He's a really good dog

I am not sure “a” should go before or after “really”.
He’s really a good dog?
or He’s a really good dog?
or both are okay?

Thank you!!!

Both are correct grammar wise I think there’s a very subtle difference…Context around the scene might help…

  1. He’s really a good dog - I feel this is emphasizing that the person being spoken too might be having a doubt about the dog and the speaker is conveying they “he really is” a good dog. Maybe the dog did something bad originally or the speaker is trying to convince.

  2. He’s a really good dog - I feel like this is more just a statement being said matter of factly. The speaker is not trying to convince as much and just making a statement.

That’s my opinon.

In the scene, had the dog done something wrong? Or was there some doubt about the dog for the person being spoken to?


“Really” is an adverb. An adverb is a word that modifies a verb or an adjective. You have an example of both usages.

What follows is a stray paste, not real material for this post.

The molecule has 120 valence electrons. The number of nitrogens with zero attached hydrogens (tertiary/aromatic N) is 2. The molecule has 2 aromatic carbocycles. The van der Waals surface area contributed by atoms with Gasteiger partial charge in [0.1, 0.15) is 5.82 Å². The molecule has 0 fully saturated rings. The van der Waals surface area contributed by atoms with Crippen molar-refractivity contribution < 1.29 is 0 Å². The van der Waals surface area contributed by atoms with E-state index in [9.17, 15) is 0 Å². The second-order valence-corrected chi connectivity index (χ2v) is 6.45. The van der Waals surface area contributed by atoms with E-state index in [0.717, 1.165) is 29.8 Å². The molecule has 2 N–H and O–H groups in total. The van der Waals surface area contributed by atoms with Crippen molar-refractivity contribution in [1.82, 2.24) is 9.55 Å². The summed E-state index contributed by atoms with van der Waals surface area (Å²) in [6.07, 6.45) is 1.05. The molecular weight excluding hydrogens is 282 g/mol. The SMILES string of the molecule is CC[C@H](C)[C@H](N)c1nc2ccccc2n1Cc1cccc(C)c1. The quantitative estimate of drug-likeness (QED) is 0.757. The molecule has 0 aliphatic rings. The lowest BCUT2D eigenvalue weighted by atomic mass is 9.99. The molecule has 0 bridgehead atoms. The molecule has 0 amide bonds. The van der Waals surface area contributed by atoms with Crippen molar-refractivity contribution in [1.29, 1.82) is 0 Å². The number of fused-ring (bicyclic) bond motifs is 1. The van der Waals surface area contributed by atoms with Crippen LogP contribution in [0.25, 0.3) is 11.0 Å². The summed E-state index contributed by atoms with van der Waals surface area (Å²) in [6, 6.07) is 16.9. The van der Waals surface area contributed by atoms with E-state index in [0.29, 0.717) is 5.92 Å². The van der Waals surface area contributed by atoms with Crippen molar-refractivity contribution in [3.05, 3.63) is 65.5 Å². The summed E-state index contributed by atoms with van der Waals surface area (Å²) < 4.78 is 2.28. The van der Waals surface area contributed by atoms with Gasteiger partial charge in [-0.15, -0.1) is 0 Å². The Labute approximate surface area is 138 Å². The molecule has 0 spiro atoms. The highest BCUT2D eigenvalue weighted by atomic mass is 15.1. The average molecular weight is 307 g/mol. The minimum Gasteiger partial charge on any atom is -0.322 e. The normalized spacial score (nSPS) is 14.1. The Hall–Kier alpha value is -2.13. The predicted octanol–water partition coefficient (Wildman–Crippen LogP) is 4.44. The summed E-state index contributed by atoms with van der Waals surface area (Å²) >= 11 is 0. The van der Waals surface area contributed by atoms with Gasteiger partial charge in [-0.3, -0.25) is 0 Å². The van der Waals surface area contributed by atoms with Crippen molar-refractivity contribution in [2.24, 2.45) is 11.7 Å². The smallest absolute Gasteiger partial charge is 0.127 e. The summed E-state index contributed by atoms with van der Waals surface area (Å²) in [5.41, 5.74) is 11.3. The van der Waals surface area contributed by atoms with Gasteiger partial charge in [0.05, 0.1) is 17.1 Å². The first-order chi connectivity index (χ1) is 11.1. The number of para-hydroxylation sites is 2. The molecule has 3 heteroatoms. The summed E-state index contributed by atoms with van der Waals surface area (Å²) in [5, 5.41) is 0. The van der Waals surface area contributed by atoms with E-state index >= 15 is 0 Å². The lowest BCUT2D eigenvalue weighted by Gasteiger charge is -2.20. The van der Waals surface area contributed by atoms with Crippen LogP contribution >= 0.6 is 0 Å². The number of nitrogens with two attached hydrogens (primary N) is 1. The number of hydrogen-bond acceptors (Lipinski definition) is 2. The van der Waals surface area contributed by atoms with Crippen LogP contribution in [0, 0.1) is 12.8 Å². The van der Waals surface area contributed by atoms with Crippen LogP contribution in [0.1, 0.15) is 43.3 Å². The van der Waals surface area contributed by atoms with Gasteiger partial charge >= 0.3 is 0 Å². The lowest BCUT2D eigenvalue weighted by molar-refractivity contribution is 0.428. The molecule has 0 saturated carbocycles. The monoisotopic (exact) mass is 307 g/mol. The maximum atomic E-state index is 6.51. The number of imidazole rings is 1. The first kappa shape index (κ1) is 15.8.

“He really is a good dog.” or “He is really a good dog.” – the adverb modifies the verb “is”. He really, definitely is … whatever, possibly in contrast to the possibility of not being so.

“He is a really good dog.” – the adverb modifies the adjective “good”. “Really” intensifies the meaning of the word it modifies, so he’s not just a good dog, he is a very good dog.


Thank you, ericb100.

Those are the lines from the movie, Nomadland.
A: Carl had a stroke.
B: Is he dead?
A: No. No, no. His daughter came and took him back East.
B: Oh. Yeah. But they didn’t take the dog?
A: They couldn’t take him. Would you like to keep him? He’s really a good dog.
B: No. No.
A: He’s real friendly.

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Definitely sounds like she’s trying to convince the person, although prior to her saying the sentence the one being spoken to didn’t necessarily express any reservation about the dog. I think either sentence could be used in the situation…She might emphasize “really” in either case to help convince the person.

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Thanks again!!!